Meanwhile, incredibly detailed records must be kept the whole way through - with massive requirements by the FDA.

It takes 7 - 15 years (or more) to actually bring a new drug to in order to justify the $800M or so, there needs to be a clear sense that there is enough of a market for the drug. That's why pharma companies love drugs for common problems (hypertension, depression, etc) and won't EVER invest the money for a drug to cure Lou Gherig's disease.

It many ways this is not unlike the oil industry. There's massive investment and high risk in order to find a winner.

The real question around all this is: given the cost and the risk, what is a FAIR profit, and what is an OBSCENE profit.

And a corollary question: should our government be in the business of interfering with market forces on behalf of consumers...or not?

Peter, I wonder what your answers are - and I wonder if they have changed since you've gone from being an insider to being an outsider?

Blogger Peter Rost said...

Does it really cost a billion to come up with a new drug?

Response: NO.

This is a number invented by pharma, Marcia Angell describes exactly how this number was invented in her book, which I advertise on thise page.

They have included the capitalized costs. To make it simple, to say a new drug costs a billion is like saying a Ford Taurus costs $100,000. Which may be true if you include all the interest costs, the money you could have earned, etc.

REAL cost to develop a new drug is on average about $100-$150 million. Read "The truth about the drug companies."

But none of this matters. What is interesting is that drug company profits, after all the write offs, is about twice as high as those awful oil companies.

They are making money hand over fist. And there is no way back. If they stop doing that Wall Street will kill them.

They are at a point of no return.

Anonymous Anonymous said...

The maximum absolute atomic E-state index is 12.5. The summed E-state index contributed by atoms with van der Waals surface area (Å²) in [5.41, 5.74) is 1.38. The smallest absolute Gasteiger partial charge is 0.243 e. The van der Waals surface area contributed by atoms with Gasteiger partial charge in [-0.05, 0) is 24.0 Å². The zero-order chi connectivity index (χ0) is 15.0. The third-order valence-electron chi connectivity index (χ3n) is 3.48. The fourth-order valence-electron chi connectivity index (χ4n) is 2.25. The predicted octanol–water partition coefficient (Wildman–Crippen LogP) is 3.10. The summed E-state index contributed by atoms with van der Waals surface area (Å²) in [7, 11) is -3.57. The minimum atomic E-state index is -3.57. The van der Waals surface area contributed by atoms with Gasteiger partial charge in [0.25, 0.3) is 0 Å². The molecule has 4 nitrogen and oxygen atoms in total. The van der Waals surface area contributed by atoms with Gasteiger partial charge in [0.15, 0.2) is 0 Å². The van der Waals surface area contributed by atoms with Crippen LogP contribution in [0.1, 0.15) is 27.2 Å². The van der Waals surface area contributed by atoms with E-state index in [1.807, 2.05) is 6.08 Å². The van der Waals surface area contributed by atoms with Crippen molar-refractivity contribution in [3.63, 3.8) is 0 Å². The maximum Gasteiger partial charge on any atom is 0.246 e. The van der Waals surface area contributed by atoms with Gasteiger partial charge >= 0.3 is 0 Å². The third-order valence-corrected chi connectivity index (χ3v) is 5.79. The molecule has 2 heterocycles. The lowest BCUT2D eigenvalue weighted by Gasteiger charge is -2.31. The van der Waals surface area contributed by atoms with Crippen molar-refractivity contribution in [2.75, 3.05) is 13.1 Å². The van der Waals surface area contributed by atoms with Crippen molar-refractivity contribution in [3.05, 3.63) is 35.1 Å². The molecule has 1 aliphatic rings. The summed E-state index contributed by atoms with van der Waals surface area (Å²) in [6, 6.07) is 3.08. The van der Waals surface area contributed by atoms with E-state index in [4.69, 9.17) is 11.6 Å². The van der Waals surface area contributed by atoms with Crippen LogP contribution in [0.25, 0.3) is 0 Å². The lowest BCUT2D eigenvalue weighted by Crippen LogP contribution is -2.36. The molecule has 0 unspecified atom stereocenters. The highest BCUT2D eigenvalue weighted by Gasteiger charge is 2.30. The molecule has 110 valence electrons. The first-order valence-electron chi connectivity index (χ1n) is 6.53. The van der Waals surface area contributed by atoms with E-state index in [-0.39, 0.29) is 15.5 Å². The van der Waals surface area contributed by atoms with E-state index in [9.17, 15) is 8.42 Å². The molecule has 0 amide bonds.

So Peter, does that mean the only way to get "cheaper" drugs is to import them? That sounds crazy.

Blogger MsMelody said...

Eli Lilly has a superb "business model" in the area of insulin. First, get rid of the natural insulins, hype rDNA stuff to doctors (thank the sales reps for doing a splendid job!), then promote the rDNA stuff as "the best." At the same time, use lobbyists to encourage FDA to place roadblocks on the importation of natural insulins. Then, with the OBSCENE profits, spread the business model throughout the world, until there are no sources of natural insulin (kill the competition.)

My husband is a diabetic. When he first heard the mantra from a "diabetic specialist" that: "rDNA Human insulin is JUST LIKE THE BODY MAKES--why would anyone want to take anything BUT human insulin" he was dismissive of the messenger. When he heard the message from SEVERAL diabetic specialists, he recognized that such a mantra could only have been dispersed through corporate propaganda. Without any FACTS to substantiate this claim, the message remains intact and spreading.

Just one example of the marketing skills used to subjugate the masses . . . . Independent investigation shows the possibility that rDNA human insulin NOT just like the body makes. Recent research has even shown that HUMAN insulin may be the CAUSE of Type 1 diabetes. But the lies continue--again, thanks drug reps.

Blogger Peter Rost said...

No, the only way to get cheaper drugs is not to import them. IN fact half the people in the US get cheaper drugs through their PBMs. It's only the uninsured paying full price. They are the only ones we stick it to. The rest already pay Canadian prices . . .